‘The Hobbit: An Unexpected Journey’ follows the journey of title character Bilbo Baggins (Martin Freeman), who is swept into an epic quest to reclaim the lost Dwarf Kingdom of Erebor from the fearsome dragon Smaug (Benedict Cumberbatch). Approached out of the blue by the wizard Gandalf the Grey (Ian McKellen), Bilbo finds himself joining a company of thirteen dwarves led by the legendary warrior, Thorin Oakenshield (Richard Armitage). Their journey will take them into the Wild; through treacherous lands swarming with Goblins and Orcs, deadly Wargs and Giant Spiders, Shapeshifters and Sorcerers. Although their goal lies to the East and the wastelands of the Lonely Mountain, first they must escape the goblin tunnels, where Bilbo meets the creature that will change his life forever…Gollum (Andy Serkis). Here, alone with Gollum, on the shores of an underground lake, the unassuming Bilbo not only discovers depths of guile and courage that surprise even him, he also gains possession of Gollum’s “precious” ring that holds unexpected and useful qualities … A simple, gold ring that is tied to the fate of all Middle-earth in ways Bilbo cannot begin to know.

From Academy Award-winning filmmaker Peter Jackson, ‘The Hobbit: An Unexpected Journey’ is the first of three films based on ‘The Hobbit’ novel by J.R.R. Tolkien. The trilogy of ‘Hobbit’ films are set in Middle-earth 60 years before Jackson’s ’The Lord of the Rings’ trilogy.  The release schedule for the three ‘Hobbit’ films are as follows: ‘The Hobbit: An Unexpected Journey’ is set for a December 13th release; ‘The Hobbit: The Desolation of Smaug’ arrives in cinemas December 13th, 2013; and ’The Hobbit: There and Back Again’ concludes the trilogy on July 18th, 2014. In the films Dean O’Gorman and Aidan Turner play Fili and Kili, while James Nesbitt plays Bofur.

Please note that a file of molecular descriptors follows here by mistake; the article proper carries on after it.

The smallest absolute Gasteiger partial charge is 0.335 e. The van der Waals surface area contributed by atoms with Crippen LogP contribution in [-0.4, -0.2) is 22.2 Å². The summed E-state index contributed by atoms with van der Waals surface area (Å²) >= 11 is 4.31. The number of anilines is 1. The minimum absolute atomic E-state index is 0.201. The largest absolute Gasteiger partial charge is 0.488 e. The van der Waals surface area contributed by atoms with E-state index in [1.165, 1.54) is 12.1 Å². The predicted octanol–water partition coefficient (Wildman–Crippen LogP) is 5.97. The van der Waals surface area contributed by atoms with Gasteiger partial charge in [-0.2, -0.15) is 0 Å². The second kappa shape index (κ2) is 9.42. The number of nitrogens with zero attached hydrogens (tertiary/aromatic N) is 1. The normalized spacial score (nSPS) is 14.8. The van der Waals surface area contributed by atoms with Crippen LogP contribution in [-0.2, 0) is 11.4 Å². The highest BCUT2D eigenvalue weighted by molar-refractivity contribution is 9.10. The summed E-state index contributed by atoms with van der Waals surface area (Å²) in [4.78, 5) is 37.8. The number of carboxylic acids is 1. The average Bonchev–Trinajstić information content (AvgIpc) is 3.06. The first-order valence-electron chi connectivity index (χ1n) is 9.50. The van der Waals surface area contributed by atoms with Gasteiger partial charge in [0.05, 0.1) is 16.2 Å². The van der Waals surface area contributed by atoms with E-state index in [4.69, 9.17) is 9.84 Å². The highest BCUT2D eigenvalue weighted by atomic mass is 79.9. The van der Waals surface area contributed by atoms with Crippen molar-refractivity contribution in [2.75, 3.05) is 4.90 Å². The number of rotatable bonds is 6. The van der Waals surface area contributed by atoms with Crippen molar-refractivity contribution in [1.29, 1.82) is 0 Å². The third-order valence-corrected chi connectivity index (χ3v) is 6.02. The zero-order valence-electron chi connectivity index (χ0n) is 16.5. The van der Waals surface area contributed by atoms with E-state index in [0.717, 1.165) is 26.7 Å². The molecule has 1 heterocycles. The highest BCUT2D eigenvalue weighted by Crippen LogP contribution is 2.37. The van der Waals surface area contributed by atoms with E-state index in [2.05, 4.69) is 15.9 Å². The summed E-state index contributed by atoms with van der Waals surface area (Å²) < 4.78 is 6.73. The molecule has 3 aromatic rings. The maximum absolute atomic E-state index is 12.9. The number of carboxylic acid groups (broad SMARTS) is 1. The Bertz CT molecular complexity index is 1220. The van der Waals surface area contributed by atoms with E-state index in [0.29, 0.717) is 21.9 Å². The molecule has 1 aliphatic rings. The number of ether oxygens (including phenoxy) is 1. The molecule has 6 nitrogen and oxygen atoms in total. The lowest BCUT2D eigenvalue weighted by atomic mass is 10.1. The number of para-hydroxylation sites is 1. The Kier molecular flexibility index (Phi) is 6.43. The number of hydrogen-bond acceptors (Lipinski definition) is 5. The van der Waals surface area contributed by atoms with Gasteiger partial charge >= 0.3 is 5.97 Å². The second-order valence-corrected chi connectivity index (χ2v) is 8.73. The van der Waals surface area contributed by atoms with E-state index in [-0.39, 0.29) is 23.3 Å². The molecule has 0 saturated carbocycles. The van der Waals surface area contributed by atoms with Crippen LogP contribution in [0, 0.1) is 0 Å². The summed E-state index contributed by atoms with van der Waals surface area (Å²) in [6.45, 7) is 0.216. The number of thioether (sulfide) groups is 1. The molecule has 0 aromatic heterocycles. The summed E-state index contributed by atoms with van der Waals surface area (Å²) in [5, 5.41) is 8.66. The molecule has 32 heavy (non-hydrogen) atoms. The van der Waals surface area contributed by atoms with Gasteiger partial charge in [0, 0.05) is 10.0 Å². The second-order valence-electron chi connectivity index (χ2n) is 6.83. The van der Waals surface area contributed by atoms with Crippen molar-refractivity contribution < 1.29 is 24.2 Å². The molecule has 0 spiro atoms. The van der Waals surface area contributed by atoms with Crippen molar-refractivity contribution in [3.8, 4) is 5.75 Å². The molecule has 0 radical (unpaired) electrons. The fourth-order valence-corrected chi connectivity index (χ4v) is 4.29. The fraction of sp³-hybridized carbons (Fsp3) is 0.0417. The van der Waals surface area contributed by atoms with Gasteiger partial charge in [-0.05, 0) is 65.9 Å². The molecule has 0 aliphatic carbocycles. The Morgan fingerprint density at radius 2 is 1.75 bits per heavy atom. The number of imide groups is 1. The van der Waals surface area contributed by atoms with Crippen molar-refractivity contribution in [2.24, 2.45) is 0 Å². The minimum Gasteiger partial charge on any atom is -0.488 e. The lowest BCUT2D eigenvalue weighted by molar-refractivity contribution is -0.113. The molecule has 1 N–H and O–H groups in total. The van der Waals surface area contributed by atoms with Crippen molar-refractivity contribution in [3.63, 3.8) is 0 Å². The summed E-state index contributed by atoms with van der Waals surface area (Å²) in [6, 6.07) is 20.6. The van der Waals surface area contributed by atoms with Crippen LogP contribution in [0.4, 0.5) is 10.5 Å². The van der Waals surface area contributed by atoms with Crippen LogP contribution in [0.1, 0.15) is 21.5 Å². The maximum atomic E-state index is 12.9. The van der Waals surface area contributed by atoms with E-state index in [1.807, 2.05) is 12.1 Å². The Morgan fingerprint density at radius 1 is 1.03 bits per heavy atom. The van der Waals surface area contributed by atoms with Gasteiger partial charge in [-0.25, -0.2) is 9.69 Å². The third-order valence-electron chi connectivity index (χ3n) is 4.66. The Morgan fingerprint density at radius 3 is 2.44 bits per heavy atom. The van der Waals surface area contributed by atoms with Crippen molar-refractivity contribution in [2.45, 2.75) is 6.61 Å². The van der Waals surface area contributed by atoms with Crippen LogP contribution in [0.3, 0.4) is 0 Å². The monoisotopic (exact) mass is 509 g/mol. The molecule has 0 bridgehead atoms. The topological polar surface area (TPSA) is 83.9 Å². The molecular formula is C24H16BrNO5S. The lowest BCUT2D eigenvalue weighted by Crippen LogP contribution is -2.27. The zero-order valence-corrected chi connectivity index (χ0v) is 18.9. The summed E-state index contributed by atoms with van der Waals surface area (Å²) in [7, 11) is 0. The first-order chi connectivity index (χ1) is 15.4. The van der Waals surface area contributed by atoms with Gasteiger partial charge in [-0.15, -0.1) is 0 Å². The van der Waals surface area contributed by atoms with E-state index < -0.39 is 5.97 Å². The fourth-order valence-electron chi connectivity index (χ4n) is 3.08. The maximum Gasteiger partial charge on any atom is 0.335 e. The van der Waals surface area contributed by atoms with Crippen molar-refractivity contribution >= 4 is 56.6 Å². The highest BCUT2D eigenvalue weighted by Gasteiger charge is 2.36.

Unlike the rest of these battle-hardened dwarves, Fili and Kili, who are Thorin’s nephews, they’re too young to have lived through the great dwarf battles and don’t quite know what they’re in for on this quest. They’re a bit more excitable than the rest of the dwarves….

Dean O’Gorman: Yeah. They’re the exuberant ones. Fili sees the quest as his birthright, an important part of his life’s journey. And it sounds like a boy’s dream adventure. He starts out with this very youthful enthusiasm, but as the story progresses, the seriousness becomes apparent. And my character Fili, as Kili’s older brother I look out for him, as he’s younger and takes more risks. The relationship triangle between Fili and Kili and Thorin, that offers a lot of content, the journey that Thorin goes on – Fili and Kili relate.

Fili and Kili get a rude awakening when they arrive at Bag End and see the company they’ll be travelling with, on this great quest for their people?

Aidan Turner: Yeah. They thought they were going to step into a dream team here, and suddenly, they look across the table and see this rogue’s gallery (laughs). There’s a guy with an axe stuck in his head, some heavy drinkers, some pensioners, a thief who’d rob from his own mother, and a Hobbit (laughs). But Fili and Kili find it fun and very easy to take the mick out of Bilbo, even in this room of complete misfits!